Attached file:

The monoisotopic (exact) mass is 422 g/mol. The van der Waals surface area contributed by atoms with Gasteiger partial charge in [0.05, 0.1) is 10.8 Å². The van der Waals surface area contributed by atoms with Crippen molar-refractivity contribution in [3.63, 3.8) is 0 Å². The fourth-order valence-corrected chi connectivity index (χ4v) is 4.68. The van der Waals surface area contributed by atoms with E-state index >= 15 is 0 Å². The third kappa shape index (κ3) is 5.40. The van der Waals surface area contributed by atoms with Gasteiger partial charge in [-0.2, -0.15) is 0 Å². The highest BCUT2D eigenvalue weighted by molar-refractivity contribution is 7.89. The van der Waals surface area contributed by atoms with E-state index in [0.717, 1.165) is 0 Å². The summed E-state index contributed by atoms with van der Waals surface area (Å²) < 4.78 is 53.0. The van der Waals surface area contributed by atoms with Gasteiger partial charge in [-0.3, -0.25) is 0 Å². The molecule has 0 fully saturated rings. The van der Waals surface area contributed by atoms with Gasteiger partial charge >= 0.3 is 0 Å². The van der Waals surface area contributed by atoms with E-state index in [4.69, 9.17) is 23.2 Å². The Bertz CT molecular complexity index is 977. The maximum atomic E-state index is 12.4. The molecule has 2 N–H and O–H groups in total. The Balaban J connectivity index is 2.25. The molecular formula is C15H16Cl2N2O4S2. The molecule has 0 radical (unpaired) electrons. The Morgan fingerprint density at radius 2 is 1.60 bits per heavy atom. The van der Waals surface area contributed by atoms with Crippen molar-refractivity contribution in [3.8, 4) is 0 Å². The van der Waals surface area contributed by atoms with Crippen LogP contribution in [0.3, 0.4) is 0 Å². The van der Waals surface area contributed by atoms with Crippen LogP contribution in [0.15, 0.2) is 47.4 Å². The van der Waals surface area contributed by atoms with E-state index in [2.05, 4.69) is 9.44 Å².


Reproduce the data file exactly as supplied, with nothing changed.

The monoisotopic (exact) mass is 422 g/mol. The van der Waals surface area contributed by atoms with Gasteiger partial charge in [0.05, 0.1) is 10.8 Å². The van der Waals surface area contributed by atoms with Crippen molar-refractivity contribution in [3.63, 3.8) is 0 Å². The fourth-order valence-corrected chi connectivity index (χ4v) is 4.68. The van der Waals surface area contributed by atoms with E-state index >= 15 is 0 Å². The third kappa shape index (κ3) is 5.40. The van der Waals surface area contributed by atoms with Gasteiger partial charge in [-0.2, -0.15) is 0 Å². The highest BCUT2D eigenvalue weighted by molar-refractivity contribution is 7.89. The van der Waals surface area contributed by atoms with E-state index in [0.717, 1.165) is 0 Å². The summed E-state index contributed by atoms with van der Waals surface area (Å²) < 4.78 is 53.0. The van der Waals surface area contributed by atoms with Gasteiger partial charge in [-0.3, -0.25) is 0 Å². The molecule has 0 fully saturated rings. The van der Waals surface area contributed by atoms with Gasteiger partial charge >= 0.3 is 0 Å². The van der Waals surface area contributed by atoms with E-state index in [4.69, 9.17) is 23.2 Å². The Bertz CT molecular complexity index is 977. The maximum atomic E-state index is 12.4. The molecule has 2 N–H and O–H groups in total. The Balaban J connectivity index is 2.25. The molecular formula is C15H16Cl2N2O4S2. The molecule has 0 radical (unpaired) electrons. The Morgan fingerprint density at radius 2 is 1.60 bits per heavy atom. The van der Waals surface area contributed by atoms with Crippen molar-refractivity contribution in [3.8, 4) is 0 Å². The van der Waals surface area contributed by atoms with Crippen LogP contribution in [0.3, 0.4) is 0 Å². The van der Waals surface area contributed by atoms with Crippen LogP contribution in [0.15, 0.2) is 47.4 Å². The van der Waals surface area contributed by atoms with E-state index in [2.05, 4.69) is 9.44 Å².